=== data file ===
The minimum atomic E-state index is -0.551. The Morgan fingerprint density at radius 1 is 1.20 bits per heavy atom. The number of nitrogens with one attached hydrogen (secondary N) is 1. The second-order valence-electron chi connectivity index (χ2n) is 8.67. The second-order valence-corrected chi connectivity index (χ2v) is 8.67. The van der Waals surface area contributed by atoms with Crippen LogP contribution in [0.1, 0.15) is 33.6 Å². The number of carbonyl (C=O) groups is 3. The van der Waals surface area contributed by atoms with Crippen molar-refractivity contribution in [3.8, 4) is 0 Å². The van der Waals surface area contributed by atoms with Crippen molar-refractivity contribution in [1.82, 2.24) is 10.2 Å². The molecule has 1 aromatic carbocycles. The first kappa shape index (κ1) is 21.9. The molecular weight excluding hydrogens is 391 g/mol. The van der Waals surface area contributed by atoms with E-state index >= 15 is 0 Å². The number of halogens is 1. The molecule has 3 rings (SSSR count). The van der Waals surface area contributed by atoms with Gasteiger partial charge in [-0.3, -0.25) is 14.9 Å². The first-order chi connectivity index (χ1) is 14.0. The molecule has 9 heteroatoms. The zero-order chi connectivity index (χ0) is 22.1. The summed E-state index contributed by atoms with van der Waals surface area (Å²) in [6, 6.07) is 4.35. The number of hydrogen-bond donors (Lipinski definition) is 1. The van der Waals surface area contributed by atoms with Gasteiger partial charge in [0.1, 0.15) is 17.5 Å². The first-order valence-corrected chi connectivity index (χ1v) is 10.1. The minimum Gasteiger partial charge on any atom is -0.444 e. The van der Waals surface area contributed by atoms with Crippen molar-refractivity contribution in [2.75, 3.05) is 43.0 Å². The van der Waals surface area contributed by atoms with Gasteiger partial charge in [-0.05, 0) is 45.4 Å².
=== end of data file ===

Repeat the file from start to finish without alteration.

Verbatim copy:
The minimum atomic E-state index is -0.551. The Morgan fingerprint density at radius 1 is 1.20 bits per heavy atom. The number of nitrogens with one attached hydrogen (secondary N) is 1. The second-order valence-electron chi connectivity index (χ2n) is 8.67. The second-order valence-corrected chi connectivity index (χ2v) is 8.67. The van der Waals surface area contributed by atoms with Crippen LogP contribution in [0.1, 0.15) is 33.6 Å². The number of carbonyl (C=O) groups is 3. The van der Waals surface area contributed by atoms with Crippen molar-refractivity contribution in [3.8, 4) is 0 Å². The van der Waals surface area contributed by atoms with Crippen molar-refractivity contribution in [1.82, 2.24) is 10.2 Å². The molecule has 1 aromatic carbocycles. The first kappa shape index (κ1) is 21.9. The molecular weight excluding hydrogens is 391 g/mol. The van der Waals surface area contributed by atoms with E-state index >= 15 is 0 Å². The number of halogens is 1. The molecule has 3 rings (SSSR count). The van der Waals surface area contributed by atoms with Gasteiger partial charge in [-0.3, -0.25) is 14.9 Å². The first-order chi connectivity index (χ1) is 14.0. The molecule has 9 heteroatoms. The zero-order chi connectivity index (χ0) is 22.1. The summed E-state index contributed by atoms with van der Waals surface area (Å²) in [6, 6.07) is 4.35. The number of hydrogen-bond donors (Lipinski definition) is 1. The van der Waals surface area contributed by atoms with Gasteiger partial charge in [0.1, 0.15) is 17.5 Å². The first-order valence-corrected chi connectivity index (χ1v) is 10.1. The minimum Gasteiger partial charge on any atom is -0.444 e. The van der Waals surface area contributed by atoms with Crippen molar-refractivity contribution in [2.75, 3.05) is 43.0 Å². The van der Waals surface area contributed by atoms with Gasteiger partial charge in [-0.05, 0) is 45.4 Å².